This article will show how to spawn waves of Enemies using ScriptableObjects, which will allow easy plug-and-play functionality.
A ScriptableObject is a data container that you can use to save large amounts of data, independent of class instances. One of the main use cases for ScriptableObjects is to reduce your Project’s memory usage by avoiding copies of values.
The first thing we will set up is the UIManager script. We need some variables for the new Text objects and a new float for the Next Wave Text flicker duration. We will use the flicker delay from the Game Over Text.
This method will update the Wave Text with the current Wave and max waves passed in and ensure the current Wave is not less than zero.
This Coroutine will flicker the Next Wave Text for the set duration.
This method can be called from other scripts to flicker the Next Wave Text.
Enemy and Wave ScriptableObjects
To create a ScriptableObject, you create a new script that inherits from the ScriptableObject class, specific to Unity like MonoBehaviour. You then can use the CreateAssetMenu attribute above the class for easy creation of ScriptableObjects in Unity. All that the EnemyType needs for a variable is a GameObject to hold the set Enemy Prefab.
Creating an Enemy ScriptableObject.
The Wave class needs a List of EnemyTypes to hold the Enemies in that Wave.
Creating a Wave ScriptableObject.
In the SpawnManager script, we now need to set it up to use the Waves. To do this, we need to add some new variables. The first is an array of Waves to hold the Wave ScriptableObjects. Next are three int variables, one to keep track of what Wave the SpawnManager is spawning from, the second for the total number of Waves in the array, and the last is the index of the Enemy in the current Wave’s List that should be spawning. Now we need three bools, one to know when to stop spawning Enemies, one for when to stop spawning Power-Ups, and the last to see if we should count the number of Enemies in the scene. The final thing we need is a reference to the UIManager to call methods for the Wave Text.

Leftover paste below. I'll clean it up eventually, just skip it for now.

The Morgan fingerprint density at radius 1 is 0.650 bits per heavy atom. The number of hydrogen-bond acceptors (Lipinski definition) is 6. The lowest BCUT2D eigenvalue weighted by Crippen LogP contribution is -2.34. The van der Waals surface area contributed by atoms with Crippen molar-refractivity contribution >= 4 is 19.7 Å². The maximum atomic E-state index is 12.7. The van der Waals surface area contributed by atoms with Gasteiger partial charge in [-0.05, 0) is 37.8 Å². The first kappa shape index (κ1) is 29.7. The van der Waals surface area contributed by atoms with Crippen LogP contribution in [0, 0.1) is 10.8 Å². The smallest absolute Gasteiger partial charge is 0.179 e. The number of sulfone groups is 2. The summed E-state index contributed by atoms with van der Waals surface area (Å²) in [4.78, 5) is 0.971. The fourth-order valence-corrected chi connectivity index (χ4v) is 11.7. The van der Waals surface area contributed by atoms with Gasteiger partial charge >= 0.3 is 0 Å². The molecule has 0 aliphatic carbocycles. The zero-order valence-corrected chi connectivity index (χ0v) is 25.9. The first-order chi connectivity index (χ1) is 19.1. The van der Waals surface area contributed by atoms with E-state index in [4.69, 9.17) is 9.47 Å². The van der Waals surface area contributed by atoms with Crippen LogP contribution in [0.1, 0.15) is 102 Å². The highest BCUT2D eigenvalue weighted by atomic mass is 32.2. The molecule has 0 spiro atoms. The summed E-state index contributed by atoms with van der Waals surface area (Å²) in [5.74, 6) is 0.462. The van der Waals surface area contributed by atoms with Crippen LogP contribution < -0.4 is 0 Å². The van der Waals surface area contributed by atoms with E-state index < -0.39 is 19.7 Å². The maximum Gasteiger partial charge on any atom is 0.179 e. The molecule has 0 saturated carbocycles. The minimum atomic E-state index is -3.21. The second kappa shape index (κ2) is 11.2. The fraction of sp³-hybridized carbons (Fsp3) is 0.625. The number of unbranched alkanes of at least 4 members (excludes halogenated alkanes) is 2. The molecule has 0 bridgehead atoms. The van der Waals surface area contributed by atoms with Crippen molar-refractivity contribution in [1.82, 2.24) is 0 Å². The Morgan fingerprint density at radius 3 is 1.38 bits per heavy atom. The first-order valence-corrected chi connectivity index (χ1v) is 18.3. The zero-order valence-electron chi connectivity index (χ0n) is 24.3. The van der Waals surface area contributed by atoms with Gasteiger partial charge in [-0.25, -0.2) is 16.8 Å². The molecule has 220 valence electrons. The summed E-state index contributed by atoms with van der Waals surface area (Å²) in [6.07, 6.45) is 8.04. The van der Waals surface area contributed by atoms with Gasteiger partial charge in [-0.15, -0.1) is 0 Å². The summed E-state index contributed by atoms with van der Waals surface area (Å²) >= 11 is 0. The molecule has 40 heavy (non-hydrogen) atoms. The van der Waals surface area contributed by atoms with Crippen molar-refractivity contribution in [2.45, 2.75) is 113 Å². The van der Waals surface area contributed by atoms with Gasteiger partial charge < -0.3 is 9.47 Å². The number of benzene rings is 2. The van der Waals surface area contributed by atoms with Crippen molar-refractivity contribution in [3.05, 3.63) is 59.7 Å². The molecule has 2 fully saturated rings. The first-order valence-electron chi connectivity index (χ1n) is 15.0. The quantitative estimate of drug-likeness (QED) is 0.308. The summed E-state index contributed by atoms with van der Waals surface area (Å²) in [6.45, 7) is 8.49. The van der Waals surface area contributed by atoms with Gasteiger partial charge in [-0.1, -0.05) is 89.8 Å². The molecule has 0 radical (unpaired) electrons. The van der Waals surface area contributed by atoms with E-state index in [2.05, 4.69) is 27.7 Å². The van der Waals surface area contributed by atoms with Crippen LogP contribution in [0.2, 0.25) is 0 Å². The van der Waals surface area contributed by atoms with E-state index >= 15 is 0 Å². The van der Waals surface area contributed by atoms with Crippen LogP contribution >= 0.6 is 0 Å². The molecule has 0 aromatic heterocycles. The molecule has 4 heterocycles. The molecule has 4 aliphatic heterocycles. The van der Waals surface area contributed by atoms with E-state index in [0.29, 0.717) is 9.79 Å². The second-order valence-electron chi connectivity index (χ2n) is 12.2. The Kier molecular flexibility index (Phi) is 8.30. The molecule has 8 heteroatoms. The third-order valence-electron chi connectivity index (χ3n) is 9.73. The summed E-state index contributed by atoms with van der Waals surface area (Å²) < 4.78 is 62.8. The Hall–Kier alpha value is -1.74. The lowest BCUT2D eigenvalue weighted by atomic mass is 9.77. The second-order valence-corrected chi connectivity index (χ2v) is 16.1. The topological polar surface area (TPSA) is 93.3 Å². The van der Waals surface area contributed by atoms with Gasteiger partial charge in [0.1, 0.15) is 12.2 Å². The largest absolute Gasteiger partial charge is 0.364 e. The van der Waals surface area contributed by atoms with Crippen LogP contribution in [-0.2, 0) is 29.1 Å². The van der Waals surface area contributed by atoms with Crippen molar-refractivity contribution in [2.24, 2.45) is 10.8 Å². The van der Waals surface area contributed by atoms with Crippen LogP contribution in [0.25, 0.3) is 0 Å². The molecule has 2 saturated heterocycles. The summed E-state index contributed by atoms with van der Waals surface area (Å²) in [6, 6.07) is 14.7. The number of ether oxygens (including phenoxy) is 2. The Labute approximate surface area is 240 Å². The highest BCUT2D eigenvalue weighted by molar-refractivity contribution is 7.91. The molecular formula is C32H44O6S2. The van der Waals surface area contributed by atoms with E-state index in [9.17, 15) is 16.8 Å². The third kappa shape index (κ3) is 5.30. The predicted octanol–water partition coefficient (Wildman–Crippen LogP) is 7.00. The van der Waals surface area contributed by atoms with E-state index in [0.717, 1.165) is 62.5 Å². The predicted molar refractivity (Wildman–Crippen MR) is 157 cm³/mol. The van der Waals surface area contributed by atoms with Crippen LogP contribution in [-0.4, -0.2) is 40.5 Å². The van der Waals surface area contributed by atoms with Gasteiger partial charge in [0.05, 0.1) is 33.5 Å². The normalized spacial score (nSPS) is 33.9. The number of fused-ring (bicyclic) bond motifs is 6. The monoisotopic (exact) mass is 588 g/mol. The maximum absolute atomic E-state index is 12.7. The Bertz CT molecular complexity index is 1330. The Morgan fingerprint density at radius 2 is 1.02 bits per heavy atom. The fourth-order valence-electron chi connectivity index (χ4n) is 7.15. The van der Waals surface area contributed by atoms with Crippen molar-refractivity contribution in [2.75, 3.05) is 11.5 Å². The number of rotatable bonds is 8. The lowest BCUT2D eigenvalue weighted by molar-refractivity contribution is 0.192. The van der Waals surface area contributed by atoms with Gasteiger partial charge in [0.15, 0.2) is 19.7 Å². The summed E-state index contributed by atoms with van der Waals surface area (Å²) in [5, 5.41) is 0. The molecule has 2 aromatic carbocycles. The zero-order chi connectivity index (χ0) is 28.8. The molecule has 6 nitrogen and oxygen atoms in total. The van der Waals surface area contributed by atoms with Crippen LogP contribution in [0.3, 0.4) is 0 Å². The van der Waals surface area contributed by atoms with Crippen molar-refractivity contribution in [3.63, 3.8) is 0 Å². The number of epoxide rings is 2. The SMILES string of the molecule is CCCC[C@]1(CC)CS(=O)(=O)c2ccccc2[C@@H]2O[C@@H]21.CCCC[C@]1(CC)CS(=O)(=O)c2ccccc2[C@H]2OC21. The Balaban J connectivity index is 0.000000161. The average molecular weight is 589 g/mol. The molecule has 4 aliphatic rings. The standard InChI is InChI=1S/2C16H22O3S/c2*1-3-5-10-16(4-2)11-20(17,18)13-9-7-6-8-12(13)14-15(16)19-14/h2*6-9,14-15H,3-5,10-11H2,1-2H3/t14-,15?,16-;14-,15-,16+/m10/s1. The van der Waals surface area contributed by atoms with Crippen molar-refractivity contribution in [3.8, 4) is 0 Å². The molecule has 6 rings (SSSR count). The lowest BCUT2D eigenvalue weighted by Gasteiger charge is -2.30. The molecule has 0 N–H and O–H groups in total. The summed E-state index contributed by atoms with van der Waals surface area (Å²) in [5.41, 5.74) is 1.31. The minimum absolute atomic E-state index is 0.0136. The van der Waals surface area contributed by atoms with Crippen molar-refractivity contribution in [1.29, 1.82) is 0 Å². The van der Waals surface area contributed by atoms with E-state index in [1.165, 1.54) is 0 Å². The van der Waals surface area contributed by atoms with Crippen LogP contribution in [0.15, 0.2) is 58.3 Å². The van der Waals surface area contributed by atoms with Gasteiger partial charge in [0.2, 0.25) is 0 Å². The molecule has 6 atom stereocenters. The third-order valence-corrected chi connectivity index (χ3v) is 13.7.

In Start, we set the number of Waves, get the reference to the UIManager and update the Wave Text.
In Update, we will check the number of Enemies in the scene by checking the Enemy Container children. If there are zero Enemies in the scene, we tell the Power-Ups to stop spawning and start the next Wave.
Now to convert the SpawnEnemyRoutine to spawn from the Wave. The first thing that needs to be done is to get the current Wave, reset the current Enemy, and keep track of the active Enemies. We will keep spawning Enemies till the current Enemy index is greater than the number of Enemies in the Wave minus one. To spawn the Enemy, we will get the EnemyType from the Wave List and then get the GameObject Prefab.
The only thing to change in this Coroutine is the while loop condition to the new bool. That will allow Power-Ups to keep spawning after the Enemies have stopped.
In StartSpawning, we will check that we have not reached the end on the Waves array. If we haven’t, we will enable the Power-Ups and Enemies to start spawning, start the Coroutines, update the UI and let the Player know a new Wave is coming.
Finally, add the new bool for the Power-Ups to the StopSpawning method.
On the Spawn Manager GameObject, you can use the Wave ScriptableObjects in any order you want.
When playing the UI updates for the Waves and the Enemies spawn according to the Wave.